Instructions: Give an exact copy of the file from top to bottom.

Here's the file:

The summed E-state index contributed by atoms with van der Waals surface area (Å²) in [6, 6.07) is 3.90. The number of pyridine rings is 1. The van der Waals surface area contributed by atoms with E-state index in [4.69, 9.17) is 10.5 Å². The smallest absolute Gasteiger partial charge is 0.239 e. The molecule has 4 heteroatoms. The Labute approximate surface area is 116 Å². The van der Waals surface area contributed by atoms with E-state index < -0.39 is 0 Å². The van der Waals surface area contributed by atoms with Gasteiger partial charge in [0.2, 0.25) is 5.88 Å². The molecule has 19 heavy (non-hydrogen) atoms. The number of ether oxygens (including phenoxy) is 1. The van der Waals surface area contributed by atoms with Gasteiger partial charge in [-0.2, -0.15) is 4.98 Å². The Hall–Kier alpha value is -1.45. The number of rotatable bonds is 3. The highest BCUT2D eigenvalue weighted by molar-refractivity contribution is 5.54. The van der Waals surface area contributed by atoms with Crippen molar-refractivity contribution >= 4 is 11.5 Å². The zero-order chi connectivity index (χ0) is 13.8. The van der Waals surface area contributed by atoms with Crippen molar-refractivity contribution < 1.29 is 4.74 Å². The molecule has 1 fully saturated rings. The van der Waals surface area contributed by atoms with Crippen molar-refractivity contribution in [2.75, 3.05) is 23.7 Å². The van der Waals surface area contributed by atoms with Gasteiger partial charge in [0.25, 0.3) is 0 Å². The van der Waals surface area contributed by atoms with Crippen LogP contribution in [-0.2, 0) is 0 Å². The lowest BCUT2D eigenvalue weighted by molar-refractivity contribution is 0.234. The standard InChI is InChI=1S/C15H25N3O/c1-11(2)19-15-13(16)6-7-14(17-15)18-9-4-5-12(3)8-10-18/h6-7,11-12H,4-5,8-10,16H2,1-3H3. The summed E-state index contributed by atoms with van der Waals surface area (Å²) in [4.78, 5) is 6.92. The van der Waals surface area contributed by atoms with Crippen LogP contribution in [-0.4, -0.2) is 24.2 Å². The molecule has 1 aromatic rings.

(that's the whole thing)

The summed E-state index contributed by atoms with van der Waals surface area (Å²) in [6, 6.07) is 3.90. The number of pyridine rings is 1. The van der Waals surface area contributed by atoms with E-state index in [4.69, 9.17) is 10.5 Å². The smallest absolute Gasteiger partial charge is 0.239 e. The molecule has 4 heteroatoms. The Labute approximate surface area is 116 Å². The van der Waals surface area contributed by atoms with E-state index < -0.39 is 0 Å². The van der Waals surface area contributed by atoms with Gasteiger partial charge in [0.2, 0.25) is 5.88 Å². The molecule has 19 heavy (non-hydrogen) atoms. The number of ether oxygens (including phenoxy) is 1. The van der Waals surface area contributed by atoms with Gasteiger partial charge in [-0.2, -0.15) is 4.98 Å². The Hall–Kier alpha value is -1.45. The number of rotatable bonds is 3. The highest BCUT2D eigenvalue weighted by molar-refractivity contribution is 5.54. The van der Waals surface area contributed by atoms with Crippen molar-refractivity contribution >= 4 is 11.5 Å². The zero-order chi connectivity index (χ0) is 13.8. The van der Waals surface area contributed by atoms with Crippen molar-refractivity contribution < 1.29 is 4.74 Å². The molecule has 1 fully saturated rings. The van der Waals surface area contributed by atoms with Crippen molar-refractivity contribution in [2.75, 3.05) is 23.7 Å². The van der Waals surface area contributed by atoms with Gasteiger partial charge in [0.25, 0.3) is 0 Å². The van der Waals surface area contributed by atoms with Crippen LogP contribution in [-0.2, 0) is 0 Å². The lowest BCUT2D eigenvalue weighted by molar-refractivity contribution is 0.234. The standard InChI is InChI=1S/C15H25N3O/c1-11(2)19-15-13(16)6-7-14(17-15)18-9-4-5-12(3)8-10-18/h6-7,11-12H,4-5,8-10,16H2,1-3H3. The summed E-state index contributed by atoms with van der Waals surface area (Å²) in [4.78, 5) is 6.92. The van der Waals surface area contributed by atoms with Crippen LogP contribution in [-0.4, -0.2) is 24.2 Å². The molecule has 1 aromatic rings.